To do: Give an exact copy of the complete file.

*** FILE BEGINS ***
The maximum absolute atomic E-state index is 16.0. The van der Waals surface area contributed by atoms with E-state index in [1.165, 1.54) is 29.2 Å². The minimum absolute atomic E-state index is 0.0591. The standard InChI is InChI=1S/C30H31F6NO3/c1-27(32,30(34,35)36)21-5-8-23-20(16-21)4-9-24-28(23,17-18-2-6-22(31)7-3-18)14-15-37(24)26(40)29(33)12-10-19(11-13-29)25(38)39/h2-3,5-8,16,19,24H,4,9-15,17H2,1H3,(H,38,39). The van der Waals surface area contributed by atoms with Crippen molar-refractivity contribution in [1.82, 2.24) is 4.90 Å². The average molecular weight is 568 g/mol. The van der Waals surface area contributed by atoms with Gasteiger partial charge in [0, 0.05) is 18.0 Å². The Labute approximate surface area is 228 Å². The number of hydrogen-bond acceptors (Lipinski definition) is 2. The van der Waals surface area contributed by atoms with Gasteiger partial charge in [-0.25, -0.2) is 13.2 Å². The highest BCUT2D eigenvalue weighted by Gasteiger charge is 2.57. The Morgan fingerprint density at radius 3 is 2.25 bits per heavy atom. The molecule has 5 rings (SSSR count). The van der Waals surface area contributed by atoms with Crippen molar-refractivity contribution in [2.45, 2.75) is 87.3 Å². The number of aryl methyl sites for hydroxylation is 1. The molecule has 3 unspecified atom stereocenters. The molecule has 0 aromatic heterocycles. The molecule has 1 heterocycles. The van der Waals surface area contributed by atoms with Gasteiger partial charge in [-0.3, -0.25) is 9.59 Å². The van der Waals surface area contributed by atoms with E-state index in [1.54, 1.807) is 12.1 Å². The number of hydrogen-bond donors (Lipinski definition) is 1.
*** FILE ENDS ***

The maximum absolute atomic E-state index is 16.0. The van der Waals surface area contributed by atoms with E-state index in [1.165, 1.54) is 29.2 Å². The minimum absolute atomic E-state index is 0.0591. The standard InChI is InChI=1S/C30H31F6NO3/c1-27(32,30(34,35)36)21-5-8-23-20(16-21)4-9-24-28(23,17-18-2-6-22(31)7-3-18)14-15-37(24)26(40)29(33)12-10-19(11-13-29)25(38)39/h2-3,5-8,16,19,24H,4,9-15,17H2,1H3,(H,38,39). The van der Waals surface area contributed by atoms with Crippen molar-refractivity contribution in [1.82, 2.24) is 4.90 Å². The average molecular weight is 568 g/mol. The van der Waals surface area contributed by atoms with Gasteiger partial charge in [0, 0.05) is 18.0 Å². The Labute approximate surface area is 228 Å². The number of hydrogen-bond acceptors (Lipinski definition) is 2. The van der Waals surface area contributed by atoms with Gasteiger partial charge in [-0.25, -0.2) is 13.2 Å². The highest BCUT2D eigenvalue weighted by Gasteiger charge is 2.57. The Morgan fingerprint density at radius 3 is 2.25 bits per heavy atom. The molecule has 5 rings (SSSR count). The van der Waals surface area contributed by atoms with Crippen molar-refractivity contribution in [2.45, 2.75) is 87.3 Å². The number of aryl methyl sites for hydroxylation is 1. The molecule has 3 unspecified atom stereocenters. The molecule has 0 aromatic heterocycles. The molecule has 1 heterocycles. The van der Waals surface area contributed by atoms with Gasteiger partial charge in [-0.3, -0.25) is 9.59 Å². The van der Waals surface area contributed by atoms with E-state index in [1.54, 1.807) is 12.1 Å². The number of hydrogen-bond donors (Lipinski definition) is 1.